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Thu, April 12, 2018

The US Public Health Service exposed more than 1,300 Guatemalans to syphilis, gonorrhea, and other sexually transmitted infections without consent in the late 1940s.  Kayte Spector-Bagdady and Paul Lombardo worked on the 2011 US Presidential Bioethics Commission report condemning the Cold War experiments as “unconscionable,” which spurred calls for recompense of the victims, their descendants, and families. According to a new report by medical historians, human tissues from unethical experiments conducted in Guatemala in the 1940s might still rest on the shelves of US government labs.

 

Elias Baumgarten, PhD

Alumni

Elias Baumgarten served on the philosophy faculty of the University of Michigan-Dearborn from 1972 to 2018. In addition to teaching Medical Ethics regularly, he taught a wide range of other courses including "Darwinism and Philosophy," "The Problem of Human Freedom," and "Ethics of War and Peace." He has served on the UMHS Pediatric Ethics Committee since 1986 and the Adult Ethics Committee since 1985. He was a member of the Executive Committee of the Medical Ethics Resource Network of Michigan from 2007 to 2012.

Last Name: 
Baumgarten

Janice Firn, PhD, MSW

Faculty

Dr. Firn has a BS from Michigan State University, MSW from the University of Michigan, and PhD from Lancaster University (UK). Janice is a Clinical Assistant Professor in the Department of Learning Health Sciences (DLHS), Division of Professional Education. Before DLHS, Janice worked in oncology and palliative care at Michigan Medicine. She is also part of the Center for Bioethics and Social Sciences in Medicine (CBSSM), and serves as a Clinical Ethicist for the Clinical Ethics Service.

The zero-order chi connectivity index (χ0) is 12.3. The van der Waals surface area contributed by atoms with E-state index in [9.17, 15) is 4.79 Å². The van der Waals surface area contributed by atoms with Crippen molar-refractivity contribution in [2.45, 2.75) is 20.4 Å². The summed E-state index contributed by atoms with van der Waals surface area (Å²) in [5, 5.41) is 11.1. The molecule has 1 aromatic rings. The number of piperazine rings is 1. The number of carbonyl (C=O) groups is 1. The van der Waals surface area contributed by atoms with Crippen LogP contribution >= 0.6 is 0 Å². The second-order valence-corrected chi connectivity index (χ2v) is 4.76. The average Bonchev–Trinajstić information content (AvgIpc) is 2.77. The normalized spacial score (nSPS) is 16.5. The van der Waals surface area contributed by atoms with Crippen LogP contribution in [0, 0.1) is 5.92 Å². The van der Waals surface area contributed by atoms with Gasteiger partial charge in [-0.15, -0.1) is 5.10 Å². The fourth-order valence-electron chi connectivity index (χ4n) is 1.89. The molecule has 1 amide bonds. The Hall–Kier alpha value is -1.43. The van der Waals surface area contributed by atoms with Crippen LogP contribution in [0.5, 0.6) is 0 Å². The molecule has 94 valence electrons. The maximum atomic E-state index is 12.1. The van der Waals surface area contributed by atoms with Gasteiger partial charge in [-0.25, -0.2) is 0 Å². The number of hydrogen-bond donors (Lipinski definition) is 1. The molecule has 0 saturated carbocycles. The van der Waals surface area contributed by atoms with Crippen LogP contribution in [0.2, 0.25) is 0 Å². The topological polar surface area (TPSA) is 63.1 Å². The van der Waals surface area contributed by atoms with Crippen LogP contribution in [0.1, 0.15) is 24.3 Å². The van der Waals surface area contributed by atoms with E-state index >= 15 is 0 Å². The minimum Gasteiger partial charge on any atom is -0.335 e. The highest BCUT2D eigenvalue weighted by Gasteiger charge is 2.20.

Last Name: 
Firn

Adam Marks, MD

Faculty

Dr. Marks is associate director of the adult Palliative and Supportive Care Clinic at the East Ann Arbor Health and Geriatrics Center, as well as the Adult Palliative Care medical director at Arbor Hospice. He received his medical degree and masters of public health from the Wisconsin School of Medicine and Public Health in Madison, Wisconsin. He completed his combined internal medicine-pediatrics residency at the University of Michigan, where he also completed his fellowship training in palliative care.

Last Name: 
Marks

Jody Platt, PhD, MPH

Faculty

Jody Platt, PhD, MPH is an Assistant Professor in the Department of Learning Health Sciences, Division of Learning and Knowledge Systems. She received her MPH and PhD from the University of Michigan School of Public Health in health policy, with a concentration in medical sociology. Her research interests are in trust in health and health care, and the ethical, legal, and social implications of learning health systems, precision medicine, and big health data.

Last Name: 
Platt

Lauren Smith, MD

Faculty